Bottom line for any individual, business or institution working with or reporting to the public is that an internet presence is necessary for survival.
The reasons are very simple:
- As of June 2012, according to InternetWorldStats, 78% of US residents have access to a computer.
- As of 2013, 56% of those same residents, according to Nielson, use smartphones to access the internet – up from 31% two years ago.
- Also according to Nielson, 33% use eReaders and tablets.
Beyond collective activity at social and media sites on any given day, people have come to rely on the Internet in the same way we used to rely on the Yellow Pages and our local newspapers.
Stop and think about how you use the internet for minute, then imagine its importance to your business brand.
|PEOPLE USE THE INTERNET TO:|
Cautionary tales abound about the importance of managing one’s Internet image and identity.
When left unattended, one’s brand on the internet can be damaged seriously by a single bad review, a letter to the editor, and/or ruthless competitor sponsored search ad tactics.
From a marketing perspective, following a couple of basic rules is all that is really required for any business to control its own identity.
Rule Number 1 is to Own Your Brand Across as Many Channels as Possible
“Googling” oneself is no longer a vanity exercise, but a neccessary personal and business practice. The first few items displayed for a person or company in the organic SERPs at Google, Yahoo or Bing can mean life or death from a business perspective.
Neither Google nor Bing – the top two search engines – permits direct control of one’s SERPs, but one can fairly take solid control at other sites that the search engines use to generate SERP listings.
In addition to creating a branded website and establishing accounts at popular social sites like Facebook, Twitter, Instagram, Tumblr, YouTube, and Pinterest, business sites like Google+, LinkedIn, BBB.com, Yelp, HealthGrades.com, Realtor.com, IMDB.com, and so forth are good places to start.
The best way to identify additional sites important to your brand is to run searches related to your name and your professional category.
SERPs vary by the words used to run the search. The exact name of a physician, for example, might produce a list of HealthGrade or Yelp links, whereas typing “doctor referral” may produce a list of local hospitals or insurance websites.
Best results are like those for the veterinarian who successfully treated my dog for cancer last year. The procedure was expensive, so finding a trustworthy vet was important to me for the sake of my dog and my financial well-being.
I chose the vet based on a combination of her Yelp reviews and the info posted at the website for her pet clinic.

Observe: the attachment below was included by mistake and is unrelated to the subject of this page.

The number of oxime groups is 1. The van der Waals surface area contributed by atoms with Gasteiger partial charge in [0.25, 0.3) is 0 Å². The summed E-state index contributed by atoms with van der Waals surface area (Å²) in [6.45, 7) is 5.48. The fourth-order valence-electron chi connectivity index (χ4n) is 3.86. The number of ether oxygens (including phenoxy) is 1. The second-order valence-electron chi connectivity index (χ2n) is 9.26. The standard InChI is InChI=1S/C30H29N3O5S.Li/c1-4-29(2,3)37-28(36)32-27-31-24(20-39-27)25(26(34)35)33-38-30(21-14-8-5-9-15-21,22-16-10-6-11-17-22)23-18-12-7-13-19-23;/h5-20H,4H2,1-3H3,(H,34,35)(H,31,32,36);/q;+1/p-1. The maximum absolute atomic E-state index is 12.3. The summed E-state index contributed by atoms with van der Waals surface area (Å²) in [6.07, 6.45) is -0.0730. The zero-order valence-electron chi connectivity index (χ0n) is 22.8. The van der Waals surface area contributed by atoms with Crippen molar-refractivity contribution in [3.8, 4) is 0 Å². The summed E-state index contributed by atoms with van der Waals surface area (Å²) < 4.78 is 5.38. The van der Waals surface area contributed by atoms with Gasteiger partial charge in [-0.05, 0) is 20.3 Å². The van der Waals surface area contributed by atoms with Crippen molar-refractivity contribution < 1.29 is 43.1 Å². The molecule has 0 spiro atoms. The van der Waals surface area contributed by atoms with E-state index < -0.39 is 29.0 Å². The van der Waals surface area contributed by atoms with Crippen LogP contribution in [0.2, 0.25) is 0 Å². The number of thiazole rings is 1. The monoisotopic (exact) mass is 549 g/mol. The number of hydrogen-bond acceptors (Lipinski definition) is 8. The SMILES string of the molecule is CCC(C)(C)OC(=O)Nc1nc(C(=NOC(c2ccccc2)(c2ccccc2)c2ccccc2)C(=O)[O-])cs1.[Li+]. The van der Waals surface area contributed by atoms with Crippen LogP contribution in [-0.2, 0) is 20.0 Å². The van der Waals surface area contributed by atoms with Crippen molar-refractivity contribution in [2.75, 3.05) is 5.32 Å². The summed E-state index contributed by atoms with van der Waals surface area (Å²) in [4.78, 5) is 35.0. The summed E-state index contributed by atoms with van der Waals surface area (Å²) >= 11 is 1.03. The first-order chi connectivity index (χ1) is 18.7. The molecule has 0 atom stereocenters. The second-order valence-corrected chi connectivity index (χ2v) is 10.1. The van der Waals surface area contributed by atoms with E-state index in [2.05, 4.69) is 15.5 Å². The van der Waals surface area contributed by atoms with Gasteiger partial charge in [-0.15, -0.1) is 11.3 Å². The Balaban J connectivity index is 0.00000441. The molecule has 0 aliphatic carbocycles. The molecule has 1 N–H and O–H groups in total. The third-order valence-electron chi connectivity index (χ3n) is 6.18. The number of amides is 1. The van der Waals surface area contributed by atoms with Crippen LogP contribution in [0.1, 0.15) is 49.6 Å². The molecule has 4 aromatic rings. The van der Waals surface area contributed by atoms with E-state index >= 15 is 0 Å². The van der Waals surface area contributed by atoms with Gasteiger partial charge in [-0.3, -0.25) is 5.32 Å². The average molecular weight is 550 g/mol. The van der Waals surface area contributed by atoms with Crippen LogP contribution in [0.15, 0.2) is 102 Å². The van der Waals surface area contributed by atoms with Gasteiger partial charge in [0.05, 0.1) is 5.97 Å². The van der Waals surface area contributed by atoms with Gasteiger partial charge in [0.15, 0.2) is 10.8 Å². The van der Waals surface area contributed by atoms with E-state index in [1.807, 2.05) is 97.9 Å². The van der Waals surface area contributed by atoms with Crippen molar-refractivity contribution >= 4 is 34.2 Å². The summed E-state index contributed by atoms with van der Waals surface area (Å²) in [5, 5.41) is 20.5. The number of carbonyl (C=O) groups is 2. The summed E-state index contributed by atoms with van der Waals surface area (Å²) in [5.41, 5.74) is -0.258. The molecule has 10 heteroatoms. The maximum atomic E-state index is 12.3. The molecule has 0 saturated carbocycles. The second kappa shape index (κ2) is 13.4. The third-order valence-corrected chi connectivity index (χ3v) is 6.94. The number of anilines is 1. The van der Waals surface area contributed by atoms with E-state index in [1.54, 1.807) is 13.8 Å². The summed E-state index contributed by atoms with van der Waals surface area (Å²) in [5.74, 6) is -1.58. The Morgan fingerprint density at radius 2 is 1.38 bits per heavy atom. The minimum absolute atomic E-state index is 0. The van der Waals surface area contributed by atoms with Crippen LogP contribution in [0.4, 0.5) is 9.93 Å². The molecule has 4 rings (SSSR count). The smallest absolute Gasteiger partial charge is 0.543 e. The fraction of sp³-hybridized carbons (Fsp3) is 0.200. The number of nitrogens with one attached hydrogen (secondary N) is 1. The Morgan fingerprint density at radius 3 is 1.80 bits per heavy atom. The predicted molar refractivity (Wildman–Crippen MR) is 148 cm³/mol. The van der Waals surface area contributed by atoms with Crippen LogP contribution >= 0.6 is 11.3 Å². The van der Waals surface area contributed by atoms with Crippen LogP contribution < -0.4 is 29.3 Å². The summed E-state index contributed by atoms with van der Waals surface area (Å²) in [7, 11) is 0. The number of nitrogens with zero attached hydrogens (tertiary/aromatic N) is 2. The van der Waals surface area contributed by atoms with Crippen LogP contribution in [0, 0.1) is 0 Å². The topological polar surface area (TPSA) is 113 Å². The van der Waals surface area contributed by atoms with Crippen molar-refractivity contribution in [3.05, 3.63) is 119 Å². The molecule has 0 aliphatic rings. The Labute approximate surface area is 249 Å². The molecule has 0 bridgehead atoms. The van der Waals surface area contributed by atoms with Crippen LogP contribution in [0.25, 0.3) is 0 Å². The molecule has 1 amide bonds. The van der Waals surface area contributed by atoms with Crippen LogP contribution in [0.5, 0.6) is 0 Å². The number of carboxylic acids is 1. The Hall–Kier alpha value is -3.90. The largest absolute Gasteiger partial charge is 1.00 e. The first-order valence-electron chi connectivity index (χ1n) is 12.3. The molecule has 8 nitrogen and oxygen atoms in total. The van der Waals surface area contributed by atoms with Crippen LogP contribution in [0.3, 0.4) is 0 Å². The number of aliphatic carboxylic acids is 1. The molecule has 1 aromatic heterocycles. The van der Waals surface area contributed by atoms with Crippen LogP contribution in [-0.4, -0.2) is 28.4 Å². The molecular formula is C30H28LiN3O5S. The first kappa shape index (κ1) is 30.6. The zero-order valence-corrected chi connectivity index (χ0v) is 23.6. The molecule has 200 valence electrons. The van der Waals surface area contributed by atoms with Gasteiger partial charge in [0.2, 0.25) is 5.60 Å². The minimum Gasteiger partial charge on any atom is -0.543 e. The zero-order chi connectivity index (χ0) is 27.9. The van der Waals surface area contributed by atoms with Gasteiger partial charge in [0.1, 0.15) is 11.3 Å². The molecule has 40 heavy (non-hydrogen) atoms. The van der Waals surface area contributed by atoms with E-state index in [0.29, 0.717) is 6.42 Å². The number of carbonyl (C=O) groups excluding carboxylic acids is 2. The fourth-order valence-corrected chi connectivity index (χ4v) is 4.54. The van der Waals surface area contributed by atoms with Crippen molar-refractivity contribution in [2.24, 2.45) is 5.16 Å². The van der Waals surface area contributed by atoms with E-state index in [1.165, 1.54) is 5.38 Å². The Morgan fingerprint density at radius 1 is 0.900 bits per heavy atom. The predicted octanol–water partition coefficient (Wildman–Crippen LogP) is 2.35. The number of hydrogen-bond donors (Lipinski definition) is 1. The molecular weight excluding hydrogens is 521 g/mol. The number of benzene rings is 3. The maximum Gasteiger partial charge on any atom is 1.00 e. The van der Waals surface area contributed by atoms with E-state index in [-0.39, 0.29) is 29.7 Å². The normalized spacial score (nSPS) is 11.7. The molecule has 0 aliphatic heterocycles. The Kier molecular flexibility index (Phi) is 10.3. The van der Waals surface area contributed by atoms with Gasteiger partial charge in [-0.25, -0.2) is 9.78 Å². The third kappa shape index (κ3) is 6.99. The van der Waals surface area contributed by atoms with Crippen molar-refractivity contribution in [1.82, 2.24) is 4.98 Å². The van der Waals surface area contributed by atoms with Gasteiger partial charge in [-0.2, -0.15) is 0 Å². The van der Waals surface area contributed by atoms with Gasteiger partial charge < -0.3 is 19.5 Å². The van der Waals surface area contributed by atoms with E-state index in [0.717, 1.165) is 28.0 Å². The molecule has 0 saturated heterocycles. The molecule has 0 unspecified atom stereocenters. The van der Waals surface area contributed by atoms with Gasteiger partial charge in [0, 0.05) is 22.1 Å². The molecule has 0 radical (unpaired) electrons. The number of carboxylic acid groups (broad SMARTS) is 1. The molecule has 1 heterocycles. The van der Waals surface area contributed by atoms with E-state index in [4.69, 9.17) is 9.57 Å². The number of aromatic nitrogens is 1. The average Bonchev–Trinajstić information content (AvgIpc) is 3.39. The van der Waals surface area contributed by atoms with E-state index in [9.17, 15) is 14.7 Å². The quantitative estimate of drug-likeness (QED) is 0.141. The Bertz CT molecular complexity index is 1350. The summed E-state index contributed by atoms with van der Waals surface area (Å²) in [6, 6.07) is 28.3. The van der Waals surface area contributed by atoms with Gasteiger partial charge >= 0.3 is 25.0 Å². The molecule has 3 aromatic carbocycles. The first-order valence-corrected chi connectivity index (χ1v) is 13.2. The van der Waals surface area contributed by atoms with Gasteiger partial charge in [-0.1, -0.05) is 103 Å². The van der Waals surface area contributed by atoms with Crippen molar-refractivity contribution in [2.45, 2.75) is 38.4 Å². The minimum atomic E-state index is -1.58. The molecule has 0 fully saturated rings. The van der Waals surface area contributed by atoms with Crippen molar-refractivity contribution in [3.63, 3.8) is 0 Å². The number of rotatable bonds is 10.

To test my point for this article, I ran two types of searches: one for the doctor’s name, the other for “Burbank veterinarians,” Burbank being the city where her office is located.
In both instances, the vet’s presence was strong and consistent. Her clinic website showed at the top for her professional name, and was second in line for vets in her area. Her Yelp reviews also showed up, along with a few listings for her at referral sites.
Once you’ve identified places where you should show up professionally, set up accounts at the relevant sites, publish your business contact info, and post as much positive, truthful information about yourself as time allows. Graphical logos and photos also help.
Rule Number 2 is to Own Your Brand in Sponsored Search Advertising
On a different level, owning your brand in the sponsored search ad sector plays an important role in your brand’s ability to compete.
Business listings can post organically at multiple levels on Google and Bing – by geography, by category, by product (if an online catalog exists) and by brand.
However, the top left and right sidebar areas of both engines contain sponsored ads linked to purchased keywords.
Competitors will and do purchase keywords of other company names to post ads and thus attempt to steal competitor branded traffic.
The best way to counter such mercenary practices is to buy one’s own branded words in as many iterations as possible, and to pay the highest PPC bid required to hold on to top positioning.
If your personal name is well known in relation to the brand, purchase keywords for your own full name, too.
Good examples of purchased brand keywords are:
- Brand / Company name
- Brand / Company name misspelled
- Brand / Company + product / service
- Brand / Company + product / service category
- All of the above with qualifiers like “price,” “buy,” “new” etc.
Conversion on branded keywords, when linked to the actual brand, can convert at ten times the rate of non-branded keywords.
Owning your branded keywords also adds an air of legitimacy and viability to your business.